You will need fabric and lining for a lined curtain, fringing, and the basic sewing kit. Cut the curtain fabric and lining fabric for a lined curtain.

Lay the curtain fabric right side up on a large flat surface. Sew the lining to the fabric along the unfringed side, its top 4 cm from the top of the fabric.

Fold the opposite edge of the lining to the wrong side by 1 cm, and press. Measure the leading edge of the curtain, starting 4 cm from the top edge and ending 9 cm from the bottom. Cut the fringe to this size.

1. Attaching Fringe Sew fringe to the right side of the curtains leading edge with its sewing line aligned with the seam line. Press the seam allowance to the wrong side so that the fringe sticks out. Fold the bottom edge of the curtains by 1.5 cm and by 7.5 cm to enclose the fringe seam, and press. Mitre the corner of the fold, and slipstitch the hem.

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2. Securing Lining Lay the curtain wrong side up and bring the free edge of lining to the fringed edge. Align with fringe stitching line. Slipstitch to secure.

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3. Attaching Tape Fold and slipstitch lining along the bottom edge. Trim the lining and fold the fabric at the top. Attach the heading tape.

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The Finished Curtain

trimmings-and-their-applications-on-curtains

Bias Binding

The edging stiffens and strengthens the edges of an unlined or loose-lined curtain, giving a smart finish. It is not suitable for lined curtains.

To make up a curtain with bound edges, you will need curtain fabric, binding, heading tape, fabric for a loose lining if required, and the basic sewing kit.

Cut out the curtain fabric for an unlined curtain, but do not add seam allowances on edges that will be bound (here, all the edges are bound).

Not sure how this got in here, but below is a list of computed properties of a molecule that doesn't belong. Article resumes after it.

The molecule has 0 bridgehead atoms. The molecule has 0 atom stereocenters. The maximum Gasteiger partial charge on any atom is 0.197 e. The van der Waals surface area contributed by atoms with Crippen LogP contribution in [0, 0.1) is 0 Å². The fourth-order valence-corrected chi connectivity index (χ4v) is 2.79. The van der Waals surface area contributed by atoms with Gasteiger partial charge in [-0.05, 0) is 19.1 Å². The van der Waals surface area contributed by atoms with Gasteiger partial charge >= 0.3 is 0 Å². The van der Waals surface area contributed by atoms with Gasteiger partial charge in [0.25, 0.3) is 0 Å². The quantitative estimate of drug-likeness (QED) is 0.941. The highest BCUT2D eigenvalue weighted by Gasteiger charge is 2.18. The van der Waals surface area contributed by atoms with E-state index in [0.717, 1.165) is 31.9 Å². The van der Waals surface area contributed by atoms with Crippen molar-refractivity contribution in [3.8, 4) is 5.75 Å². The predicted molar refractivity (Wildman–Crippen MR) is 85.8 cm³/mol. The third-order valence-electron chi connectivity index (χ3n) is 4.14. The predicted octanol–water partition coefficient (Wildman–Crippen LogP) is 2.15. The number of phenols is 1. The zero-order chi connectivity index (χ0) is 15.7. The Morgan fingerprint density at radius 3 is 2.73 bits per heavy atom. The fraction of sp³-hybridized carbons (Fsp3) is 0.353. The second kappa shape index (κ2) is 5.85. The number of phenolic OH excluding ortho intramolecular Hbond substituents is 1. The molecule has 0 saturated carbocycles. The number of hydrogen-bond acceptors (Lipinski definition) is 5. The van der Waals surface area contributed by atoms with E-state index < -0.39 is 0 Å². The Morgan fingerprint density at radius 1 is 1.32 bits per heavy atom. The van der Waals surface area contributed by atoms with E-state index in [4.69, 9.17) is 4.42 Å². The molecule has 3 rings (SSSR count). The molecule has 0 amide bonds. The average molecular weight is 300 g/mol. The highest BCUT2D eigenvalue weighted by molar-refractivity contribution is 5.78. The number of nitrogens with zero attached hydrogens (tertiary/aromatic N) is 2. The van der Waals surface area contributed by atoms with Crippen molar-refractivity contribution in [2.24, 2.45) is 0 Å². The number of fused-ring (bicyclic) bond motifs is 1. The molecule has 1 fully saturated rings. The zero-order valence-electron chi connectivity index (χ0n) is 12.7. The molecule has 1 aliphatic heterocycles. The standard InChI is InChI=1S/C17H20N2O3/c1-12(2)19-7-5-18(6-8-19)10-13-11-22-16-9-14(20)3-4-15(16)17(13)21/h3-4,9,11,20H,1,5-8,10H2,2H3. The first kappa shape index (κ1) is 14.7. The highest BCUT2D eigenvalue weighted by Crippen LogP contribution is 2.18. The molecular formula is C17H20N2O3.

Measure around the edges to be bound and buy or make a bias strip to this length, adding 3 cm for turning under raw ends.

1. Folding Bias Strip Fold both edges of the bias strip to the centre of the wrong side and press flat. Bias bending can also be bought ready-folded.

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2. Positioning Bias Strip Lay the bias strip and the curtain fabric right sides together, edges aligned, and pin the bias strip to the curtain edges. Tack and sew along the fold line in the strip nearest to the raw edges. Remove the tacking stitches.

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3. Trimming Allowances When all of the bias strip has been sewn in position, trim the edge of the curtain fabric and the strip to 6 mm from the seam, to reduce the bulk of the edge.

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4. Binding Edge Fold the bias strip over the raw edge of the curtain to the wrong side and pin it in place. Slipstitch along the folded edge, making sure that the stitches do not show on the right side of the curtain. Finish making the curtain.

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The Finished Curtain

trimmings-and-their-applications-on-curtains

This content is accurate and true to the best of the author’s knowledge and is not meant to substitute for formal and individualized advice from a qualified professional.

© 2022 Temoor Dar